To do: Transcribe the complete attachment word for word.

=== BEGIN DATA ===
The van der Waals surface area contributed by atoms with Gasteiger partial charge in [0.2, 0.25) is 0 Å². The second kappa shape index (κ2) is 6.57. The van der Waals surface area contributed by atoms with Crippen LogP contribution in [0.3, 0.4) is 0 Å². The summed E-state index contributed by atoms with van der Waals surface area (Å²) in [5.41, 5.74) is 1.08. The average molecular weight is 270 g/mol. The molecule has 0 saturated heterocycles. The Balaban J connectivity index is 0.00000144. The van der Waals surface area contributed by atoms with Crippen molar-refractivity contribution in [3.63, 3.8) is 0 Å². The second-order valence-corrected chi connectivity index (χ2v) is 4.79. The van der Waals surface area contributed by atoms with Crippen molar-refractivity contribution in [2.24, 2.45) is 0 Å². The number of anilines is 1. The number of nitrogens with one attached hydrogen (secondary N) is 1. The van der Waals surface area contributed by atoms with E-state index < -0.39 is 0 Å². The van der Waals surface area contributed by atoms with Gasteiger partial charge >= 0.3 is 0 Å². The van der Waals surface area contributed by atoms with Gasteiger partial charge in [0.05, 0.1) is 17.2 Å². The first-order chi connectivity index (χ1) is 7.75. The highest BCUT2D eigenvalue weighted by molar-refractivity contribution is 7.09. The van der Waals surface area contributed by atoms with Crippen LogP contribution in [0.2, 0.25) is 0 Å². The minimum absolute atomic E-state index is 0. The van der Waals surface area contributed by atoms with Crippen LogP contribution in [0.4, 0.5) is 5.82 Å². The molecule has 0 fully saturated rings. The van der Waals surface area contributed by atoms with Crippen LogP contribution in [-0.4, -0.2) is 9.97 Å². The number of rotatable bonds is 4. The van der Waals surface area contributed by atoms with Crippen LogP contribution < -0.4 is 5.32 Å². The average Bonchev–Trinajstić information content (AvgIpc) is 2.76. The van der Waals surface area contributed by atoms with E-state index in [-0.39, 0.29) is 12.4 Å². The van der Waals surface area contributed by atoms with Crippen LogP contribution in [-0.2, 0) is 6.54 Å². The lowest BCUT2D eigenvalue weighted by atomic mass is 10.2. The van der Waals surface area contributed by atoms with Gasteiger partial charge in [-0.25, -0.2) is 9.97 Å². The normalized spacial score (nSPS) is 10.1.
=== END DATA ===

The van der Waals surface area contributed by atoms with Gasteiger partial charge in [0.2, 0.25) is 0 Å². The second kappa shape index (κ2) is 6.57. The van der Waals surface area contributed by atoms with Crippen LogP contribution in [0.3, 0.4) is 0 Å². The summed E-state index contributed by atoms with van der Waals surface area (Å²) in [5.41, 5.74) is 1.08. The average molecular weight is 270 g/mol. The molecule has 0 saturated heterocycles. The Balaban J connectivity index is 0.00000144. The van der Waals surface area contributed by atoms with Crippen molar-refractivity contribution in [3.63, 3.8) is 0 Å². The second-order valence-corrected chi connectivity index (χ2v) is 4.79. The van der Waals surface area contributed by atoms with Crippen molar-refractivity contribution in [2.24, 2.45) is 0 Å². The number of anilines is 1. The number of nitrogens with one attached hydrogen (secondary N) is 1. The van der Waals surface area contributed by atoms with E-state index < -0.39 is 0 Å². The van der Waals surface area contributed by atoms with Gasteiger partial charge >= 0.3 is 0 Å². The van der Waals surface area contributed by atoms with Gasteiger partial charge in [0.05, 0.1) is 17.2 Å². The first-order chi connectivity index (χ1) is 7.75. The highest BCUT2D eigenvalue weighted by molar-refractivity contribution is 7.09. The van der Waals surface area contributed by atoms with Crippen LogP contribution in [0.2, 0.25) is 0 Å². The minimum absolute atomic E-state index is 0. The van der Waals surface area contributed by atoms with Crippen LogP contribution in [0.4, 0.5) is 5.82 Å². The molecule has 0 fully saturated rings. The van der Waals surface area contributed by atoms with Crippen LogP contribution in [-0.4, -0.2) is 9.97 Å². The number of rotatable bonds is 4. The van der Waals surface area contributed by atoms with Crippen LogP contribution < -0.4 is 5.32 Å². The average Bonchev–Trinajstić information content (AvgIpc) is 2.76. The van der Waals surface area contributed by atoms with E-state index in [-0.39, 0.29) is 12.4 Å². The van der Waals surface area contributed by atoms with Crippen LogP contribution in [-0.2, 0) is 6.54 Å². The lowest BCUT2D eigenvalue weighted by atomic mass is 10.2. The van der Waals surface area contributed by atoms with Gasteiger partial charge in [-0.25, -0.2) is 9.97 Å². The normalized spacial score (nSPS) is 10.1.